Up in the sky! It’s a bird; it’s a plane; it’s flash fiction!

Remember I had all those great monthly writing goals that were going to have me cranking out work, editing it with no headaches, and publishing my rear end off this year? Yeah. I’ve been doing pretty well with my word count but I realized that I don’t have enough finished pieces. Writing is all well and good but eventually, I have to sit down with a red pen and strive for something a little closer to finished. I missed February’s submission goal because I don’t have enough stories I feel are good enough to submit. So this month, my goal is to complete four stories! Sounds crazy, doesn’t it? Except with flash fiction, it’s entirely possible!

If you’re not sure what flash fiction is, you are in good company. Up until about a year ago, I had never even heard of it. In the early 90’s I wrote a story for a book called 50 Word Fiction but after submission I never heard back so I returned to the pursuit of the longer story.┬áLast year, in the middle of looking for publications currently taking submissions, I happened across The Lascaux Review and was intrigued by the idea of a super short story. I especially liked that they used a piece of art as inspiration for the story.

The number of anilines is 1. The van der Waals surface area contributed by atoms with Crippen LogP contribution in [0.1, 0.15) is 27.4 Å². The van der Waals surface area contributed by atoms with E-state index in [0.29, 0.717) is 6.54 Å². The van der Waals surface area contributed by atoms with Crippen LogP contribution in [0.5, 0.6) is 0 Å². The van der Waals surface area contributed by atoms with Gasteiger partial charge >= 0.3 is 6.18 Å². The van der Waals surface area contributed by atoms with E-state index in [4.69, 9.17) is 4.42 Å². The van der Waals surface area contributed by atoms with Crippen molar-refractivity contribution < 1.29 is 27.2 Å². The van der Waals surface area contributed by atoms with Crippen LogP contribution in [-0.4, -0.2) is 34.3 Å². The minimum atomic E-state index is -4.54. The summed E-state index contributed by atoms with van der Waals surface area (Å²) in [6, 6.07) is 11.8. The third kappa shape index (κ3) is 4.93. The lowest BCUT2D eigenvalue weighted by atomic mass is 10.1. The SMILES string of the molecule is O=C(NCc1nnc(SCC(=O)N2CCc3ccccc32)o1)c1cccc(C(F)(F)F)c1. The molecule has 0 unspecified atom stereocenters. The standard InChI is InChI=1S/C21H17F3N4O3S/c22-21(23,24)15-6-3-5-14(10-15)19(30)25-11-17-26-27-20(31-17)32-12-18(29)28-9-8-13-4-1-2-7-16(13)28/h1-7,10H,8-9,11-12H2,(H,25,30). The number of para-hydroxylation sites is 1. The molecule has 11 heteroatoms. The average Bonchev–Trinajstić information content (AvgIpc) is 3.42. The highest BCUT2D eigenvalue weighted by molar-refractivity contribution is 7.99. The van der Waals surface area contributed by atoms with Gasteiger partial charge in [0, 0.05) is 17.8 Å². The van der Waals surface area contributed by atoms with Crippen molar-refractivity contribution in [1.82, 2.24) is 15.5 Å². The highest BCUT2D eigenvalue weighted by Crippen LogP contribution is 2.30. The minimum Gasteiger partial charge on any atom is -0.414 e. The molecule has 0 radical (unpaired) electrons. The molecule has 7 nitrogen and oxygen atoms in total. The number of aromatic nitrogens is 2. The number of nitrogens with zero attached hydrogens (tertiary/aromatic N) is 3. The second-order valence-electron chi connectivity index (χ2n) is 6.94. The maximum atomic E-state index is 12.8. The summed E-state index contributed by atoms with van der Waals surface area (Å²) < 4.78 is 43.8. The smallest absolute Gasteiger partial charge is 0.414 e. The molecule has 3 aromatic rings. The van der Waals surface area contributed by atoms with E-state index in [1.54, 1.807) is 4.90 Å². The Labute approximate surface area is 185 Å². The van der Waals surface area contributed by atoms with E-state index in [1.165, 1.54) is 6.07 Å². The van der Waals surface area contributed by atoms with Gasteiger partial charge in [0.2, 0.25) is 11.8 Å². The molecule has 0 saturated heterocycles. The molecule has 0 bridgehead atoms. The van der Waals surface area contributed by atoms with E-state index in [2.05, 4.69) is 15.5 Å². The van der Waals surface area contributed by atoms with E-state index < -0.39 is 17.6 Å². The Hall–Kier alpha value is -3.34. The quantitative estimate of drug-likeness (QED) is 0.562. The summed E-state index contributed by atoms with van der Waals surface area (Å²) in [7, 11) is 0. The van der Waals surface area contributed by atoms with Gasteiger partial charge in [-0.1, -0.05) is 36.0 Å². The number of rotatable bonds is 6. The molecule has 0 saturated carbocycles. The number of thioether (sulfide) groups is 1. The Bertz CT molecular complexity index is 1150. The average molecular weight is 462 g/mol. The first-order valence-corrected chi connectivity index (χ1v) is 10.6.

The guidelines are pretty simple, though there are differing opinions on how long a piece of flash fiction should be. They usually run anywhere from 50-1,000 words, and involve some kind of plot twist, surprise ending, or something that shocks the reader and stays with them for a while. While it can be difficult to tell a story in such few words, there are huge benefits to writing flash. As a mom of three girls 5 and under, I can sit down and sketch out an entire story in the space of an hour. Once the bare bones are there, I can come back to it over the next few days and tweak it. Usually by the end of a week, I have a story I am proud of and no one had to go without lunch to get there!

If you haven’t tried flash fiction before, you should give it a go. If you’re not sure where to start, I’ll give you a hand. Check out the prompt below and see what 300 words gets you!

Write a story that takes place over breakfast.